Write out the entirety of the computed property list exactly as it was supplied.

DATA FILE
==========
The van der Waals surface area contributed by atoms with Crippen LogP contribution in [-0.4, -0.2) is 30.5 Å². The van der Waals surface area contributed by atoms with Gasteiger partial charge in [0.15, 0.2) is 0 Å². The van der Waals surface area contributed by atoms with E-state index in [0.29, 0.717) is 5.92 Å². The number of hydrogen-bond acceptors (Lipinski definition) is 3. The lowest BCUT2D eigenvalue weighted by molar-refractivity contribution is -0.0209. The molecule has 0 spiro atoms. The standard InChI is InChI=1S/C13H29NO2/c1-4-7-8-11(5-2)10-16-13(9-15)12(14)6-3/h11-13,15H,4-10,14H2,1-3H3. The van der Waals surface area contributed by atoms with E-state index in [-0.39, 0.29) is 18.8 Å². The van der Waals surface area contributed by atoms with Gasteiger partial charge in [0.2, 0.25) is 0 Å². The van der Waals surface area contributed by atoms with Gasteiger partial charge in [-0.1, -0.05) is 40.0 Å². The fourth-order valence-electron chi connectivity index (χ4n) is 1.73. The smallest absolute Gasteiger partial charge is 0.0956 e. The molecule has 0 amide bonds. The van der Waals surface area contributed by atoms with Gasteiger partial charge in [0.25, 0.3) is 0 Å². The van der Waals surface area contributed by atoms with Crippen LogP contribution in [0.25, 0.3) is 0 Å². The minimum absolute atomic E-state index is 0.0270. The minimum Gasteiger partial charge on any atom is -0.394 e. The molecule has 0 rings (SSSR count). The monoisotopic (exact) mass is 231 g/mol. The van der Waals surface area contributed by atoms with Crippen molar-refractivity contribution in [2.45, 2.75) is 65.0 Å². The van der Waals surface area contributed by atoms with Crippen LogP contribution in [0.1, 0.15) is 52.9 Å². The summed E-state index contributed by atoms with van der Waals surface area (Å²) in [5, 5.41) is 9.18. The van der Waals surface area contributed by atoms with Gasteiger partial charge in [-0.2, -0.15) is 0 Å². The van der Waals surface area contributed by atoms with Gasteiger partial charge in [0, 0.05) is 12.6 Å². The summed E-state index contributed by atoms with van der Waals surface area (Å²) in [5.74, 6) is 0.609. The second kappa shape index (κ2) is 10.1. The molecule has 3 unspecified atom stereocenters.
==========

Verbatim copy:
The van der Waals surface area contributed by atoms with Crippen LogP contribution in [-0.4, -0.2) is 30.5 Å². The van der Waals surface area contributed by atoms with Gasteiger partial charge in [0.15, 0.2) is 0 Å². The van der Waals surface area contributed by atoms with E-state index in [0.29, 0.717) is 5.92 Å². The number of hydrogen-bond acceptors (Lipinski definition) is 3. The lowest BCUT2D eigenvalue weighted by molar-refractivity contribution is -0.0209. The molecule has 0 spiro atoms. The standard InChI is InChI=1S/C13H29NO2/c1-4-7-8-11(5-2)10-16-13(9-15)12(14)6-3/h11-13,15H,4-10,14H2,1-3H3. The van der Waals surface area contributed by atoms with E-state index in [-0.39, 0.29) is 18.8 Å². The van der Waals surface area contributed by atoms with Gasteiger partial charge in [0.2, 0.25) is 0 Å². The van der Waals surface area contributed by atoms with Gasteiger partial charge in [-0.1, -0.05) is 40.0 Å². The fourth-order valence-electron chi connectivity index (χ4n) is 1.73. The smallest absolute Gasteiger partial charge is 0.0956 e. The molecule has 0 amide bonds. The van der Waals surface area contributed by atoms with Gasteiger partial charge in [0.25, 0.3) is 0 Å². The van der Waals surface area contributed by atoms with Crippen LogP contribution in [0.25, 0.3) is 0 Å². The minimum absolute atomic E-state index is 0.0270. The minimum Gasteiger partial charge on any atom is -0.394 e. The molecule has 0 rings (SSSR count). The monoisotopic (exact) mass is 231 g/mol. The van der Waals surface area contributed by atoms with Crippen molar-refractivity contribution in [2.45, 2.75) is 65.0 Å². The van der Waals surface area contributed by atoms with Crippen LogP contribution in [0.1, 0.15) is 52.9 Å². The summed E-state index contributed by atoms with van der Waals surface area (Å²) in [5, 5.41) is 9.18. The van der Waals surface area contributed by atoms with Gasteiger partial charge in [-0.2, -0.15) is 0 Å². The van der Waals surface area contributed by atoms with Gasteiger partial charge in [0, 0.05) is 12.6 Å². The summed E-state index contributed by atoms with van der Waals surface area (Å²) in [5.74, 6) is 0.609. The second kappa shape index (κ2) is 10.1. The molecule has 3 unspecified atom stereocenters.